In general, long-term opioid use decreases cortisol levels, which may be why patients experience lassitude and lack of energy. Additionally, opioids decrease prolactin, luteinizing hormone, follicle stimulating hormone, testosterone, and estrogen levels, which in turn can cause osteoporosis.[20,23,24] This problem can be overcome in men by prescribing testosterone either IM or gel form. However, reduced sex hormones are more problematic in women, and a consult with an endocrinologist may be warranted to address the risk of osteoporosis.

Morphine should be administered cautiously and in reduced dosages in patients with severe renal or hepatic insufficiency, Addison’s disease, hypothyroidism, prostatic hypertrophy, or urethral stricture, and in elderly or debilitated patients. It is not unusual for cancer patients with renal dysfunction to experience myoclonus and hyperalgesia following morphine administration (MS Contin® Prescribing Information).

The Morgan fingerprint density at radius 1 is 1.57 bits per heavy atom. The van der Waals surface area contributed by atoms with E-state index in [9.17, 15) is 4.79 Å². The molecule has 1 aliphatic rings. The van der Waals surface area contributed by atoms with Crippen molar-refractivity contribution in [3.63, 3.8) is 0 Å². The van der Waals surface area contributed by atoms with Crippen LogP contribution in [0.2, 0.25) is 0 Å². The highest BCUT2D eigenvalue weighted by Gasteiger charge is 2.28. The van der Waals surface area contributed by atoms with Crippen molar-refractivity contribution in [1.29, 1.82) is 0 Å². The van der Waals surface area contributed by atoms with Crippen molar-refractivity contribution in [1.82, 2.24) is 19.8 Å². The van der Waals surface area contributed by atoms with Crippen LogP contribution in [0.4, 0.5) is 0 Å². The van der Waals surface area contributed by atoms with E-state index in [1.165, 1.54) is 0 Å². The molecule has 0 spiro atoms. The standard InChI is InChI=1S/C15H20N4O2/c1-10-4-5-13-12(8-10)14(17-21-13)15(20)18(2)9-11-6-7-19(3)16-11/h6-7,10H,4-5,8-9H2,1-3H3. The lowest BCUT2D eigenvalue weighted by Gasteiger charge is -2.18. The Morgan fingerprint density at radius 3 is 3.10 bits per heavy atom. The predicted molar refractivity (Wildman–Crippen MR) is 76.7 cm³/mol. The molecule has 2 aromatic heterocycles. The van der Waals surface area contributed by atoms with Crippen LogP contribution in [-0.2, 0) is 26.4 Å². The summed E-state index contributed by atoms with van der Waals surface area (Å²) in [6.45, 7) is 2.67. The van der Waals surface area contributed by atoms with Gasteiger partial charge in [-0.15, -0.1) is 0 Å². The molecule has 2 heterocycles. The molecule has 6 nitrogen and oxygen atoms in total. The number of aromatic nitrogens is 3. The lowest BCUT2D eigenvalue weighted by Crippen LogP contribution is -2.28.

Another important consideration when administering opioids is the effect on cognitive function.[10] Side effects such as sedation, dizziness, and mental clouding interfere with activities that demand alertness, especially driving. Although driving is not advisable at the beginning of treatment, studies have shown that cognitive function (including the ability to drive and operate machinery) is often adequate in patients taking stable, moderate doses of opioids for chronic pain.[26-27]

Codeine, dihydrocodeine, and hydrocodone must be converted to morphine, the active metabolite, in order to exert an analgesic effect. The conversion to morphine is driven by enzyme CYP2D6. Without this enzyme, there is no conversion and little pain relief.[28] Some patients, particularly African-Americans, have reduced, or absent, CYP2D6 function.[29] In addition, other commonly used medications, including fluoxetine, haloperidol, and paroxetine, can inhibit CYP2D6 function resulting in a lack of pain relief.[29]